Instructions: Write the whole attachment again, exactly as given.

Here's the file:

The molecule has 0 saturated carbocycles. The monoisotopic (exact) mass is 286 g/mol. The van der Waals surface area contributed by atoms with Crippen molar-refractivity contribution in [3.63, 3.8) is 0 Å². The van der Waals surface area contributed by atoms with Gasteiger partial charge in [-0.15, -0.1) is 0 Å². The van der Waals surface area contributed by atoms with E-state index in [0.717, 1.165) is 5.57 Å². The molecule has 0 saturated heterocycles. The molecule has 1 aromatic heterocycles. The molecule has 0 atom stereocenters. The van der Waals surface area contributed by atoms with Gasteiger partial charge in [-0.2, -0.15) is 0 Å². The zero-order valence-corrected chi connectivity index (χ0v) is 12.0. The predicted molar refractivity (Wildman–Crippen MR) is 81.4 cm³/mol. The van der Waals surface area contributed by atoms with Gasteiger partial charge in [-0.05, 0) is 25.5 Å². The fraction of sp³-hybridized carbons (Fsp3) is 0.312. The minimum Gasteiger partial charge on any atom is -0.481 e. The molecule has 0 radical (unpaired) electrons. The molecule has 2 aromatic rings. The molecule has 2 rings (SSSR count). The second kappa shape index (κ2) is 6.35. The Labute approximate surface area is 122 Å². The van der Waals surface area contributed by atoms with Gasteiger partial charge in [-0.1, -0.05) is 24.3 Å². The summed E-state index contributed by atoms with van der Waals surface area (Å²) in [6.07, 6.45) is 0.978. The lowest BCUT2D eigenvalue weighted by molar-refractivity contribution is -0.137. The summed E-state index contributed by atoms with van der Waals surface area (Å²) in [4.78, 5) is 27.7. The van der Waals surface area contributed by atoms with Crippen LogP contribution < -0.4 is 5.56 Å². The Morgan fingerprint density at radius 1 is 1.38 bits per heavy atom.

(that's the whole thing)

The molecule has 0 saturated carbocycles. The monoisotopic (exact) mass is 286 g/mol. The van der Waals surface area contributed by atoms with Crippen molar-refractivity contribution in [3.63, 3.8) is 0 Å². The van der Waals surface area contributed by atoms with Gasteiger partial charge in [-0.15, -0.1) is 0 Å². The van der Waals surface area contributed by atoms with E-state index in [0.717, 1.165) is 5.57 Å². The molecule has 0 saturated heterocycles. The molecule has 1 aromatic heterocycles. The molecule has 0 atom stereocenters. The van der Waals surface area contributed by atoms with Gasteiger partial charge in [-0.2, -0.15) is 0 Å². The zero-order valence-corrected chi connectivity index (χ0v) is 12.0. The predicted molar refractivity (Wildman–Crippen MR) is 81.4 cm³/mol. The van der Waals surface area contributed by atoms with Gasteiger partial charge in [-0.05, 0) is 25.5 Å². The fraction of sp³-hybridized carbons (Fsp3) is 0.312. The minimum Gasteiger partial charge on any atom is -0.481 e. The molecule has 0 radical (unpaired) electrons. The molecule has 2 aromatic rings. The molecule has 2 rings (SSSR count). The second kappa shape index (κ2) is 6.35. The Labute approximate surface area is 122 Å². The van der Waals surface area contributed by atoms with Gasteiger partial charge in [-0.1, -0.05) is 24.3 Å². The summed E-state index contributed by atoms with van der Waals surface area (Å²) in [6.07, 6.45) is 0.978. The lowest BCUT2D eigenvalue weighted by molar-refractivity contribution is -0.137. The summed E-state index contributed by atoms with van der Waals surface area (Å²) in [4.78, 5) is 27.7. The van der Waals surface area contributed by atoms with Crippen LogP contribution < -0.4 is 5.56 Å². The Morgan fingerprint density at radius 1 is 1.38 bits per heavy atom.